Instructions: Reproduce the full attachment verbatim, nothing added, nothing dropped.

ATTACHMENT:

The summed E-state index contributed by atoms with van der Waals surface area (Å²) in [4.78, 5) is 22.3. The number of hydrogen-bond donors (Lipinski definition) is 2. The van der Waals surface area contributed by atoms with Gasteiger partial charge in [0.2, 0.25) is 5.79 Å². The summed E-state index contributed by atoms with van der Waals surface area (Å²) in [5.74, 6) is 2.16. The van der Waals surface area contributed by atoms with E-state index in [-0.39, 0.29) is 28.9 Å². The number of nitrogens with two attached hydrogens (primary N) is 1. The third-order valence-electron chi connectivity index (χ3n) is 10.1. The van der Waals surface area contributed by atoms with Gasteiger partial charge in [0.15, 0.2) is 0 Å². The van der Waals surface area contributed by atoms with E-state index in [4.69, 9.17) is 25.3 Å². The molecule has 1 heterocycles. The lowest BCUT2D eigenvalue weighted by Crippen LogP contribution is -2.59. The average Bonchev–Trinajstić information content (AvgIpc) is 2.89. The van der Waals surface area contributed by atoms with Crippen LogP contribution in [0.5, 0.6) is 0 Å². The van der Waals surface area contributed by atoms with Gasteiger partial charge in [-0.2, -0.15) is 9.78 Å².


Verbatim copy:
The summed E-state index contributed by atoms with van der Waals surface area (Å²) in [4.78, 5) is 22.3. The number of hydrogen-bond donors (Lipinski definition) is 2. The van der Waals surface area contributed by atoms with Gasteiger partial charge in [0.2, 0.25) is 5.79 Å². The summed E-state index contributed by atoms with van der Waals surface area (Å²) in [5.74, 6) is 2.16. The van der Waals surface area contributed by atoms with E-state index in [-0.39, 0.29) is 28.9 Å². The number of nitrogens with two attached hydrogens (primary N) is 1. The third-order valence-electron chi connectivity index (χ3n) is 10.1. The van der Waals surface area contributed by atoms with Gasteiger partial charge in [0.15, 0.2) is 0 Å². The van der Waals surface area contributed by atoms with E-state index in [4.69, 9.17) is 25.3 Å². The molecule has 1 heterocycles. The lowest BCUT2D eigenvalue weighted by Crippen LogP contribution is -2.59. The average Bonchev–Trinajstić information content (AvgIpc) is 2.89. The van der Waals surface area contributed by atoms with Crippen LogP contribution in [0.5, 0.6) is 0 Å². The van der Waals surface area contributed by atoms with Gasteiger partial charge in [-0.2, -0.15) is 9.78 Å².